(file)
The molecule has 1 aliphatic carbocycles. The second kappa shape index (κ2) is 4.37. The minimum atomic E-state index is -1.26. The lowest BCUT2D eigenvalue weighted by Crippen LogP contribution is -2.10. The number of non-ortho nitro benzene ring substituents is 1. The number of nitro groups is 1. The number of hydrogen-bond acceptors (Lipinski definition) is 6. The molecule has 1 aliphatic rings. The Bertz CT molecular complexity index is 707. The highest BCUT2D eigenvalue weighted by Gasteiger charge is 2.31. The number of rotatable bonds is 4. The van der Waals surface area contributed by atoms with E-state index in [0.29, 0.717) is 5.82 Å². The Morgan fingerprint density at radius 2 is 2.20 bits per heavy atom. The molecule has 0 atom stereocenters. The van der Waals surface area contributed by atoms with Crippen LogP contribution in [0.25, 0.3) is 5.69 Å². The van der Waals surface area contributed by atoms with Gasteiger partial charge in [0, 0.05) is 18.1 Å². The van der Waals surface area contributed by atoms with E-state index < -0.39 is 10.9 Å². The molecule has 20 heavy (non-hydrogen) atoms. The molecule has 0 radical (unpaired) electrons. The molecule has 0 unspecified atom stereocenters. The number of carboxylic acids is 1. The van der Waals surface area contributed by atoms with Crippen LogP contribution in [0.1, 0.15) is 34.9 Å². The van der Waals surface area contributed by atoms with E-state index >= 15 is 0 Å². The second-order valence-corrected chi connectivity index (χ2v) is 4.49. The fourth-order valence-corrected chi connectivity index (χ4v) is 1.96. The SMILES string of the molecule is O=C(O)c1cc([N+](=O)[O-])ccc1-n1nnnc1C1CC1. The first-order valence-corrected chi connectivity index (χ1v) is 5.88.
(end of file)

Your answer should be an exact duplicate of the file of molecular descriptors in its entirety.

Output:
The molecule has 1 aliphatic carbocycles. The second kappa shape index (κ2) is 4.37. The minimum atomic E-state index is -1.26. The lowest BCUT2D eigenvalue weighted by Crippen LogP contribution is -2.10. The number of non-ortho nitro benzene ring substituents is 1. The number of nitro groups is 1. The number of hydrogen-bond acceptors (Lipinski definition) is 6. The molecule has 1 aliphatic rings. The Bertz CT molecular complexity index is 707. The highest BCUT2D eigenvalue weighted by Gasteiger charge is 2.31. The number of rotatable bonds is 4. The van der Waals surface area contributed by atoms with E-state index in [0.29, 0.717) is 5.82 Å². The Morgan fingerprint density at radius 2 is 2.20 bits per heavy atom. The molecule has 0 atom stereocenters. The van der Waals surface area contributed by atoms with Crippen LogP contribution in [0.25, 0.3) is 5.69 Å². The van der Waals surface area contributed by atoms with Gasteiger partial charge in [0, 0.05) is 18.1 Å². The van der Waals surface area contributed by atoms with E-state index < -0.39 is 10.9 Å². The molecule has 20 heavy (non-hydrogen) atoms. The molecule has 0 radical (unpaired) electrons. The molecule has 0 unspecified atom stereocenters. The number of carboxylic acids is 1. The van der Waals surface area contributed by atoms with Crippen LogP contribution in [0.1, 0.15) is 34.9 Å². The van der Waals surface area contributed by atoms with E-state index >= 15 is 0 Å². The second-order valence-corrected chi connectivity index (χ2v) is 4.49. The fourth-order valence-corrected chi connectivity index (χ4v) is 1.96. The SMILES string of the molecule is O=C(O)c1cc([N+](=O)[O-])ccc1-n1nnnc1C1CC1. The first-order valence-corrected chi connectivity index (χ1v) is 5.88.